These days, you can get away with calling yourself “tech-savvy” simply by being comfortable with all of your devices and knowing your way around the cloud. As the tech world advances more and more rapidly, many people can fall behind on the basics, meaning that merely by keeping up you can appear instead to be ahead of the game. For those who really want to fashion themselves, tech maestros, though, there are still some more specific or niche skills that can come in handy.
1. HTML & CSS
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The idea of learning coding languages perfectly illustrates our point: that the threshold for being tech-savvy has been lowered, but that there are still skills you can learn that will make you more of a legitimate expert. Basically, coding ability is no longer necessary among those who want to develop their own websites or apps. There are various code-free platforms that enable perfectly adequate, and in some cases exceptional design. However, learning basic web development languages can still be well worth your time.
Learning HTML and CSS helps build a solid foundation. By understanding HTML and CSS it can give you a leg up in a variety of careers, and can give you a better understanding of the internet in general. From the standpoint of wanting to be a tech maestro though, the idea is simpler: You’ll understand how to build web platforms (and potentially profit from them) in a way fewer and fewer people are bothering to understand.
2. Game Development
10 years ago, the idea of creating your own video game would have seemed exceedingly difficult. It was a process reserved either for professional developers or for people willing to devote significant time to lengthy processes that would result in only the most basic of games. Now, however, we live in an era of thriving independent developers who are inspiring many to take another look at game design. Look through Built In’s list of indie game developers “driving the DIY video game boom” and you’ll undoubtedly find examples that inspire you.
This is not to suggest that game development is simple. In some cases, it will require expertise in the coding languages mentioned above, though C++ is perhaps a more popular programming language specifically for this purpose. The bottom line though is that you can learn to make your own games, and doing so will further your status as a legitimate tech expert.
3. PCB Design
For those who really want to dig into the fundamental understanding of modern technology, learning how to design PCBs (printed circuit boards) can be another worthwhile endeavor. Most of us frankly don’t think about PCBs on a regular basis, but they are in many respects the building blocks to all of our tech devices, from the simplest household tools to the latest smartphones and tablets. Understanding how they work and even how to make them bring a whole new meaning to the idea of understanding technology.
It can take some time to get the hang of things, but there is software that can assist you with design and effectively simplify the process. A guide to getting started with PCBs provides a step-by-step look at this process, from the beginnings of design, through creating schematics and adding components, to finalizing a printed circuit board. It’s all somewhat complicated at first glance if you aren’t familiar with PCBs, but once you learn your way around you’ll gain a whole new appreciation for how our devices work — as well as potentially the ability to build some such devices on your own.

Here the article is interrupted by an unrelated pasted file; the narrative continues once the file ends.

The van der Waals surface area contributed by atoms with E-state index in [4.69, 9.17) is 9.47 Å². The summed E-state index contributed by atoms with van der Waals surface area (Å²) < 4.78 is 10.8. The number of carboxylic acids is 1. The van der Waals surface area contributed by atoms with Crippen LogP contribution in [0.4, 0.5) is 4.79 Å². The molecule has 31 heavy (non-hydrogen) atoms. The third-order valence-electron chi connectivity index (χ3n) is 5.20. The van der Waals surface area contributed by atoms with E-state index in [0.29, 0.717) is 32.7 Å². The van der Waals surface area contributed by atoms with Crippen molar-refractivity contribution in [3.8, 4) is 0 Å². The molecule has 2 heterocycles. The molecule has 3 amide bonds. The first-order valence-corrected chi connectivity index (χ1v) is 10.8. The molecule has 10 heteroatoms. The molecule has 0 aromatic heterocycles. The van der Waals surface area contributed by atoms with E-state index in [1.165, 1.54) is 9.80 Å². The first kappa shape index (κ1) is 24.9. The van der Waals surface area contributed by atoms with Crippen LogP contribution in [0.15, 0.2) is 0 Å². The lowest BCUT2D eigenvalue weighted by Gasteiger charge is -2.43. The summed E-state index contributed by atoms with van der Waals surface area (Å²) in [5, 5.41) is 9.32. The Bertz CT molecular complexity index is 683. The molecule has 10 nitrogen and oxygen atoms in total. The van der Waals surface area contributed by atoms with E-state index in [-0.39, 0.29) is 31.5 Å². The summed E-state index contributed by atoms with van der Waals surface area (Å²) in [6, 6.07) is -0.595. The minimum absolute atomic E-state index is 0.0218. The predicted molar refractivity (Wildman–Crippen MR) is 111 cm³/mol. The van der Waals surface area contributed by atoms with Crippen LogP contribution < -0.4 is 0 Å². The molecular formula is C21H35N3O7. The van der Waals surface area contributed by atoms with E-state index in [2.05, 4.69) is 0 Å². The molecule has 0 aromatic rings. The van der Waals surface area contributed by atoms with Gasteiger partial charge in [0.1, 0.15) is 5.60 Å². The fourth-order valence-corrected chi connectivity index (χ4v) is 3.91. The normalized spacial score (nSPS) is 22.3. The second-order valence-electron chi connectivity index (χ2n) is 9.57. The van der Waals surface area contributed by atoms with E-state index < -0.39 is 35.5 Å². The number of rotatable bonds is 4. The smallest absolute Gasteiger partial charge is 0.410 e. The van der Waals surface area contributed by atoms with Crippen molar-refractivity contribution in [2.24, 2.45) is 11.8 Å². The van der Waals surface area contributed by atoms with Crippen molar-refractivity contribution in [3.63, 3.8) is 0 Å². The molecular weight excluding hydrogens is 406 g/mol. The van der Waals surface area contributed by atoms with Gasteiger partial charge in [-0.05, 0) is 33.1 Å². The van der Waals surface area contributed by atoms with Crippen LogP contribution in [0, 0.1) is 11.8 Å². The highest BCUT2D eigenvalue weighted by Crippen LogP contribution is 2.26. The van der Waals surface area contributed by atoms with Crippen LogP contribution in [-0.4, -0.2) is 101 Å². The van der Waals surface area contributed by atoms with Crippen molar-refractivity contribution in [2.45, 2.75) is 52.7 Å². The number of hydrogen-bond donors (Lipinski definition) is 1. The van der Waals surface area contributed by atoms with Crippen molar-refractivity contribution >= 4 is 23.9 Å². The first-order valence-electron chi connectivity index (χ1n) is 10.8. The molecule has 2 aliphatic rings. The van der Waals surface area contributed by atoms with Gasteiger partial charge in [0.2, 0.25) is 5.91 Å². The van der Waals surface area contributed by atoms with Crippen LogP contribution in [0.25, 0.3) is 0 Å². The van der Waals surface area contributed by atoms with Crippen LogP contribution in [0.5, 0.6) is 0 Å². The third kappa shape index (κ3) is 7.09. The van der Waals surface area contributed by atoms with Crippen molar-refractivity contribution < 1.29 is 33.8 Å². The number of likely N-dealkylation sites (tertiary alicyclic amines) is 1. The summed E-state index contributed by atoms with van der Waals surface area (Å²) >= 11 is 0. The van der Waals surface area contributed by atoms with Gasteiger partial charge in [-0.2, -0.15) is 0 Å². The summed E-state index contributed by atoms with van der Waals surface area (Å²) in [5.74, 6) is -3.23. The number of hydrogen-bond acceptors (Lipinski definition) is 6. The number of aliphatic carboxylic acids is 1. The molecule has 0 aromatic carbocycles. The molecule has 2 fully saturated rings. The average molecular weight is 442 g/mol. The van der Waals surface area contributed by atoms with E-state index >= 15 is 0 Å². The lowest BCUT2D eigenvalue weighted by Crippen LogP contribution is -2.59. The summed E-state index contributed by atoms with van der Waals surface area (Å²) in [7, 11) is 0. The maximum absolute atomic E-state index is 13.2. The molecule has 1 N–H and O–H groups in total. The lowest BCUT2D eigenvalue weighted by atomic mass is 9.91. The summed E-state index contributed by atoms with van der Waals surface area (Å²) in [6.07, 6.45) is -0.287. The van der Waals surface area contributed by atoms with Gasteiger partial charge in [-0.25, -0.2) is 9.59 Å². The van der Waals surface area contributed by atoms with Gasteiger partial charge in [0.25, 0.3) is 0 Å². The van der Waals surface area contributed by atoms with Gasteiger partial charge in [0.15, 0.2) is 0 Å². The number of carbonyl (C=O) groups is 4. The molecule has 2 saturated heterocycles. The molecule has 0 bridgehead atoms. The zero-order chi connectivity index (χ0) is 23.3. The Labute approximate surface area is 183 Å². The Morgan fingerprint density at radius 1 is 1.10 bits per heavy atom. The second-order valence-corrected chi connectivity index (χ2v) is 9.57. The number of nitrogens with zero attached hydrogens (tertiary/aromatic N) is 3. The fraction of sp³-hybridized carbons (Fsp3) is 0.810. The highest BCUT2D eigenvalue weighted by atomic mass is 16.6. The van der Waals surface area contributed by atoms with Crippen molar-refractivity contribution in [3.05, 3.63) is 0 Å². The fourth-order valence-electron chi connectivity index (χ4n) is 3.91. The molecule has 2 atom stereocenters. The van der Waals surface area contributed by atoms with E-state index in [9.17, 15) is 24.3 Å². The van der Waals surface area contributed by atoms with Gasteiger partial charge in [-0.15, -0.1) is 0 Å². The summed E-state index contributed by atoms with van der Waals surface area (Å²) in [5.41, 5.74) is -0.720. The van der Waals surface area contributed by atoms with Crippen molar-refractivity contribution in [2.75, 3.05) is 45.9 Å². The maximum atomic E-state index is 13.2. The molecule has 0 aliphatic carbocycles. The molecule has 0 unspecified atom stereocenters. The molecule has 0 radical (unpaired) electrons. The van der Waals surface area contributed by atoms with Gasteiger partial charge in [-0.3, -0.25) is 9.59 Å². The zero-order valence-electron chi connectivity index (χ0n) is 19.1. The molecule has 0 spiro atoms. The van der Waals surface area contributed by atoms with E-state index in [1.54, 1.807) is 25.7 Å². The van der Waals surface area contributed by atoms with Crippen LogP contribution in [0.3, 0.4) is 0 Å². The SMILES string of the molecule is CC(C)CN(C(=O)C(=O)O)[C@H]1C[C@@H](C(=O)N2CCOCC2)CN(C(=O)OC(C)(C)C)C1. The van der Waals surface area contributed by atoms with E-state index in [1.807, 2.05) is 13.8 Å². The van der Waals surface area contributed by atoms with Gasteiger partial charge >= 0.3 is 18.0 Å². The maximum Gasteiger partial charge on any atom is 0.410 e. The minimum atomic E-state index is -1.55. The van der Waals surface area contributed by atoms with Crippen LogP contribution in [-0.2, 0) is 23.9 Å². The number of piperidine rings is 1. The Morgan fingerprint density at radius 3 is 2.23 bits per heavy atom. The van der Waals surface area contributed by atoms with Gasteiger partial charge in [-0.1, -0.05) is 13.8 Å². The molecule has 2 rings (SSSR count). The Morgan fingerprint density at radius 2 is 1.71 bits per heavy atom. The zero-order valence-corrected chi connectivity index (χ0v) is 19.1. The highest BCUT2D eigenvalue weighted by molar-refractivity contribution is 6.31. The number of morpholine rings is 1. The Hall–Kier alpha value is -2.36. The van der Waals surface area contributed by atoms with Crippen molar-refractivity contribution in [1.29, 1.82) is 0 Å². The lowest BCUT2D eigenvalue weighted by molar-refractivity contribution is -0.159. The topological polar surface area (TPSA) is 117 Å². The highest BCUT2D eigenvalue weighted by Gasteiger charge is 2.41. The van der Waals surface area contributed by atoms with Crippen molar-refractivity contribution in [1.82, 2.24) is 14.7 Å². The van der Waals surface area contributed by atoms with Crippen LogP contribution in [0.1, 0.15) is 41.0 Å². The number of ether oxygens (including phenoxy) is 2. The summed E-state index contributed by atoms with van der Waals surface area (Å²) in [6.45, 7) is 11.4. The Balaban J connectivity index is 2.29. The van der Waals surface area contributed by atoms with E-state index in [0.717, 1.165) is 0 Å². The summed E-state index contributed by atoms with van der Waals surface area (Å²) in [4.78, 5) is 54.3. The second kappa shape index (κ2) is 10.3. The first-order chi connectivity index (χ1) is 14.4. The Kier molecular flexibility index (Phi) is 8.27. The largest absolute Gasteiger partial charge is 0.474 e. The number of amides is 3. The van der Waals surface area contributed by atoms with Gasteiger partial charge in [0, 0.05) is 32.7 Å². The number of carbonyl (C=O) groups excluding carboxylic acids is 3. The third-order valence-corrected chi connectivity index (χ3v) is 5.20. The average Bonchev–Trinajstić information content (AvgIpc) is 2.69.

Blockchain isn’t exactly a “skill,” but learning your way around this relatively new technology is a great way to bolster your general tech expertise for the near future. Best known for its role in helping bitcoin come to life, the blockchain has since proven to be a more broadly significant development with significant ramifications across different functions and in different industries.
This introduction to the blockchain is a great place to start if this is still a fairly new technology for you. You can learn not just what it is and how it works, but where it comes from and how it can be applied in new ways moving forward. Understanding even these basics will put you ahead of most people, and from there you can continue to develop an expert understanding of a technology that is likely to gain ever more influence over the course of the next decade.
5. Machine Learning
Like the blockchain, machine learning is more of a concept than a specific skill. However, it’s something we all ought to be getting used to, because it’s beginning to affect numerous businesses and industries in important ways. In a certain sense, “machine learning” as a term has become a more appealing, less jarring alternative to “artificial intelligence” — but rest assured it’s just as significant, and just as game-changing.
Our post on the ‘10 Best Development Tools for Machine Learning’ does, meanwhile, dig into some of the ways in which you can turn an understanding of machine learning into a personal skill. Essentially, we identify a number of development tools and languages that are behind some sophisticated machine learning methods, and which can be learned just like other tech practices. Armed with knowledge of these development tools, you’ll be far ahead of the curve in being able to implement and understand machine learning methods.
Ultimately it’s skills like these that can really comprise an above-average, expert-level understanding of modern technology. While the idea of what it means to be “tech-savvy” today is typically quite simple, proficiency in these areas will turn you into a true maestro of the technological world in which we live.